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# Estimating the Iron(II) content in an iron tablet using a standard solution of potassium manganate (VII)

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Introduction

Estimating the Iron(II) content in an iron tablet using a standard solution of potassium manganate (VII) Results Table 1: Data collection - burette reading before and after potassium manganate is used to reach the end-point/ml�0.05 Trial Test 1 Test 2 Initial Reading 0 19.15 16.5 Final Reading 19 38.25 35.6 Table 2: Processed data - volume of potassium manganate used to reach end point (Volume = final reading - initial reading) Trial Test 1 Test 2 Volume used /ml�0.1 0 19.1 19.1 Calculating the amount of iron(II) present The iron was oxidized from its 2+ state to 3+ by sulfuric acid: And the manganate iron was reduced as follows: This half equation is balanced as follows: Since the above equation involves the transfer of five electrons, the equation involving iron needs to be multiplied by five before the two half equations can be added together: Adding the two half equations: This simplifies to: This equation shows that for every five present, one is required for the reaction to be completed. ...read more.

Middle

solution used = 25ml�0.05 Percentage uncertainty for burette reading = ==> Volume of potassium manganate used = 19.1ml�0.05 Adding the percentage uncertainties together, the overall uncertainty is 0.462%. Converting this to the uncertainty of the total amount of iron sulfate present, we obtain: Thus, the total amount of iron sulfate can be said to be 145mg�0.670 Literature value for mass of Iron Sulfate present in one tablet is 160mg. The percentage error of the experimental results can thus be calculated as follows: Converting this into absolute error in the amount of iron, we obtain: Thus, the total amount of iron sulfate with respect to its error value can be said to be 145mg�13.6. Conclusion In this investigation it was found through calculations that each of the iron tablet contained approximately 145mg of Iron (II) Sulfate. This is 15mg less than the listed amount of 160mg on the package, or 10% less than the literature value. ...read more.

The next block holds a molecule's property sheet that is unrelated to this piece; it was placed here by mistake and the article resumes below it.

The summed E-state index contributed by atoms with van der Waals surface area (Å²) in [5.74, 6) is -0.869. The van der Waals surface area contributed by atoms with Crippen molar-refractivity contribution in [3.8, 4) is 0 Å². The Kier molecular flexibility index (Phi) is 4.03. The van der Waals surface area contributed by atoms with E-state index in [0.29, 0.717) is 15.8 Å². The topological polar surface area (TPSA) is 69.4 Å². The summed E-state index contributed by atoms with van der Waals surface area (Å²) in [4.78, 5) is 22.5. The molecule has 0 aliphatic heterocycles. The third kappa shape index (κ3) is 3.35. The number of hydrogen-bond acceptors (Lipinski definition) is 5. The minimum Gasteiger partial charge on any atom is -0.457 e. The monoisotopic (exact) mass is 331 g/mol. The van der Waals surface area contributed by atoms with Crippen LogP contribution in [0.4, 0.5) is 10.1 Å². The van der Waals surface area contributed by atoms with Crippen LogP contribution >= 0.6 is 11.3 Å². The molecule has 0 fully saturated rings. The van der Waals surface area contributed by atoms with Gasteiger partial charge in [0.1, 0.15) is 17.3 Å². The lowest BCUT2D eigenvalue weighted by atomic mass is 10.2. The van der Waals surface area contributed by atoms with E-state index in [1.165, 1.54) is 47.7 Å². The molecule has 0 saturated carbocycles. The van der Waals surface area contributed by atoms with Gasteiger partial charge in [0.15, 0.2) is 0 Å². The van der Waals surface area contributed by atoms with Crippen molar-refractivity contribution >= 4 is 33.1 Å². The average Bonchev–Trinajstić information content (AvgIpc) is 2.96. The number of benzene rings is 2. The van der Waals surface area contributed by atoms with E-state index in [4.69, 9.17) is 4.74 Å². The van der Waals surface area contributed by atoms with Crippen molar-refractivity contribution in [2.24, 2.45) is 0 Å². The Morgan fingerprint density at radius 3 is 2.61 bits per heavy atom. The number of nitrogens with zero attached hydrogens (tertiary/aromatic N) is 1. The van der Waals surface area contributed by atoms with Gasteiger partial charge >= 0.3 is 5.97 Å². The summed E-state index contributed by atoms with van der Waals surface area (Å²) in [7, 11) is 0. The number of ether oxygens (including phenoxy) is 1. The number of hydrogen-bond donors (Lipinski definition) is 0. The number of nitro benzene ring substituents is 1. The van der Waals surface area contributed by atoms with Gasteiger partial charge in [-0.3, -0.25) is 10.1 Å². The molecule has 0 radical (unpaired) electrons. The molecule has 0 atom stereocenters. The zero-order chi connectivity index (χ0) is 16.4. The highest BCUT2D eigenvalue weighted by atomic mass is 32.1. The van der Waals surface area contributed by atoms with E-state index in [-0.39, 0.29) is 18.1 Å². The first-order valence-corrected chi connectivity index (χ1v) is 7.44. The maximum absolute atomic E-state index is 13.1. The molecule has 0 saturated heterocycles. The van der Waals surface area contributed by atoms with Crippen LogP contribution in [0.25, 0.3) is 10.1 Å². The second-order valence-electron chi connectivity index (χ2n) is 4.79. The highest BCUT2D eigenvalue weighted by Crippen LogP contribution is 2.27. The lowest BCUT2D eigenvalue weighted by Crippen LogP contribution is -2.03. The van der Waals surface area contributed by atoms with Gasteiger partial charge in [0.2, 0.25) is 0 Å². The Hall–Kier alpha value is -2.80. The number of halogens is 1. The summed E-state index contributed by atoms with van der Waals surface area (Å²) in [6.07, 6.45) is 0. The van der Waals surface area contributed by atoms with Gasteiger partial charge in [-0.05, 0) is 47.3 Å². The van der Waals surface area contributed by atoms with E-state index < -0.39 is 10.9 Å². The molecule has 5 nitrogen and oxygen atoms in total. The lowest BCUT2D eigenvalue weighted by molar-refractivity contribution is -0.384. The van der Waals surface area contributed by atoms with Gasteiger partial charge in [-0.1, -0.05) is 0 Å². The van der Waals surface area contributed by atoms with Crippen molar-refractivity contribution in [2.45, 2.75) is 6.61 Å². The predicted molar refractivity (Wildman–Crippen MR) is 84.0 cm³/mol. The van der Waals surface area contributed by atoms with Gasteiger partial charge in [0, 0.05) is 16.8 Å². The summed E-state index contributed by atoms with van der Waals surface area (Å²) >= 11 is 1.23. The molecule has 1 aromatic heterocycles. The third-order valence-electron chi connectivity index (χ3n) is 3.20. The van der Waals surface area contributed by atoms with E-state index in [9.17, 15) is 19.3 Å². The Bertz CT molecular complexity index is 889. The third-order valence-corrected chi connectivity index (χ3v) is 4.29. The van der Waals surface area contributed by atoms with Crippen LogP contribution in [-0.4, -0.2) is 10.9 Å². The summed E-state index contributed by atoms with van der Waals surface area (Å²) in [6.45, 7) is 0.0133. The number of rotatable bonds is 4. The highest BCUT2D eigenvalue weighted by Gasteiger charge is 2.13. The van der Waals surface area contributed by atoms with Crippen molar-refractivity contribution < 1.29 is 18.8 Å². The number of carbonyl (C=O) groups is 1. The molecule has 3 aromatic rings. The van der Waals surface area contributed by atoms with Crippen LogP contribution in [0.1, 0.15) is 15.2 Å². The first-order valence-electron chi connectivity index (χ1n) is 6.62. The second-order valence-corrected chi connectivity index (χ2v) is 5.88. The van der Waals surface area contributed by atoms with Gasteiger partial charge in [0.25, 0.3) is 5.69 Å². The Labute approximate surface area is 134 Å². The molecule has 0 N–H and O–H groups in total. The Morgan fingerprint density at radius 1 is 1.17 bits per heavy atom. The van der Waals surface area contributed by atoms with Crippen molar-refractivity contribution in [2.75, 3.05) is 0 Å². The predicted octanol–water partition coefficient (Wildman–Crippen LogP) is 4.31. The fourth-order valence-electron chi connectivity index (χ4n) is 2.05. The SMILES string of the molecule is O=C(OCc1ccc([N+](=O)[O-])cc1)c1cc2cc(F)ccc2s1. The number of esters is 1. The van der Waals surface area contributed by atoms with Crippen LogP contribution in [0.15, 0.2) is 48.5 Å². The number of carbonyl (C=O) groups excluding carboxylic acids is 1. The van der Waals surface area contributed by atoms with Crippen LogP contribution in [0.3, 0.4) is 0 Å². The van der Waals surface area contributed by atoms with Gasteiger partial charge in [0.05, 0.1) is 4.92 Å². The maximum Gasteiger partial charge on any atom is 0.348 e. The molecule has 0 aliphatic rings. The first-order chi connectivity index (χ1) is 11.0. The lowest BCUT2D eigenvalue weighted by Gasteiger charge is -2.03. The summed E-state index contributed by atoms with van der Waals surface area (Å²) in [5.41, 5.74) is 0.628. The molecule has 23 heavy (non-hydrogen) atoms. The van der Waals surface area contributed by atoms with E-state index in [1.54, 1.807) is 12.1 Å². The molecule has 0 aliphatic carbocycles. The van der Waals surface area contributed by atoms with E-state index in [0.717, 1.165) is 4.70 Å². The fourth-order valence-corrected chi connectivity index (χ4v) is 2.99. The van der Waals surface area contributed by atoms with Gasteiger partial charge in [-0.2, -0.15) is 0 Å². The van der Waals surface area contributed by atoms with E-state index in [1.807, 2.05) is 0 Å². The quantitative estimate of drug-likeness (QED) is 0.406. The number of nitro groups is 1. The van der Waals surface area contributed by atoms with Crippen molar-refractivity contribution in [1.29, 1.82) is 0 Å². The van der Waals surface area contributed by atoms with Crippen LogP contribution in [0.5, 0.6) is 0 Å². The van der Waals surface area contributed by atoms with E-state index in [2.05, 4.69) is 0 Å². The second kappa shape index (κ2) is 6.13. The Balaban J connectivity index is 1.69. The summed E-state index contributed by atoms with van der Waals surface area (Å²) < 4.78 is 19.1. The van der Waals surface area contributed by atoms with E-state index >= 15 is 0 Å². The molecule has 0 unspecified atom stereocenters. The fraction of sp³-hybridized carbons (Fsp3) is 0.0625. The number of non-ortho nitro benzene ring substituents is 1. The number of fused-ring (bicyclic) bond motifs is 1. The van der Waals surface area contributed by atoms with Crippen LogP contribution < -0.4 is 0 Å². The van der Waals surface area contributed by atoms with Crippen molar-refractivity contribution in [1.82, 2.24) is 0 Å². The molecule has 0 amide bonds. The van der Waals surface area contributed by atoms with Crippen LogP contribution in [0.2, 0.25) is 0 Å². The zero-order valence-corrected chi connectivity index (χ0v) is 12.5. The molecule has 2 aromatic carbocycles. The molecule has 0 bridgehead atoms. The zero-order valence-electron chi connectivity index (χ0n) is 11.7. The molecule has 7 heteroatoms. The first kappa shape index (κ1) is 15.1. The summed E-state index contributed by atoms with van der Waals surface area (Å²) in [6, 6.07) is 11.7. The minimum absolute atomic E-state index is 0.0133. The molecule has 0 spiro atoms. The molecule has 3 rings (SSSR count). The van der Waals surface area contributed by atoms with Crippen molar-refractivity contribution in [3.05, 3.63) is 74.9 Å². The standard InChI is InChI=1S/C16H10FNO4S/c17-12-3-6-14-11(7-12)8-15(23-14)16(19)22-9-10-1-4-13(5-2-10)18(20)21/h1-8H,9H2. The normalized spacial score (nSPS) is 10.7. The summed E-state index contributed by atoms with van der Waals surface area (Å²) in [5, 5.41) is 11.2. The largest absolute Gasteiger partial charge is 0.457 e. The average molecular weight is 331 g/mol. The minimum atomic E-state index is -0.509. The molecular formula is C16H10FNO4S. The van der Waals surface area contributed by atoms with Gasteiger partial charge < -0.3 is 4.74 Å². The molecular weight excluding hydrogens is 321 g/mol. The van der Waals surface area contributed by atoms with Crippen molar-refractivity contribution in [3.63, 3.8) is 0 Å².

Conclusion

The result is that the volume of manganate (VII) solution used might have been bigger than necessary due to decreased concentration as a result of decomposition. To minimize this from happening, the solution should be kept in a clean container and exposed to as little light as possible, as the solution decomposes faster under light and contaminated container. The obtained result was smaller than literature value, and this may have been because some of the powdered tablet was left in the mortar. To improve the accuracy of this experiment, one should wash the mortar with sulfuric acid or distilled water, which can then be transferred to the volumetric flask. This would allow more of the iron tablet to be contained in the acidic solution, thus increasing the amount of iron present. To extend this investigation, one can experiment on more types of iron tablets. Alternatively, a different content such as calcium or potassium can be investigated. This would require different types of tablets to be used. ?? ?? ?? ?? Candidate Name: Yi-Chun Teng Candidate Number: 001407-038 1 ...read more.

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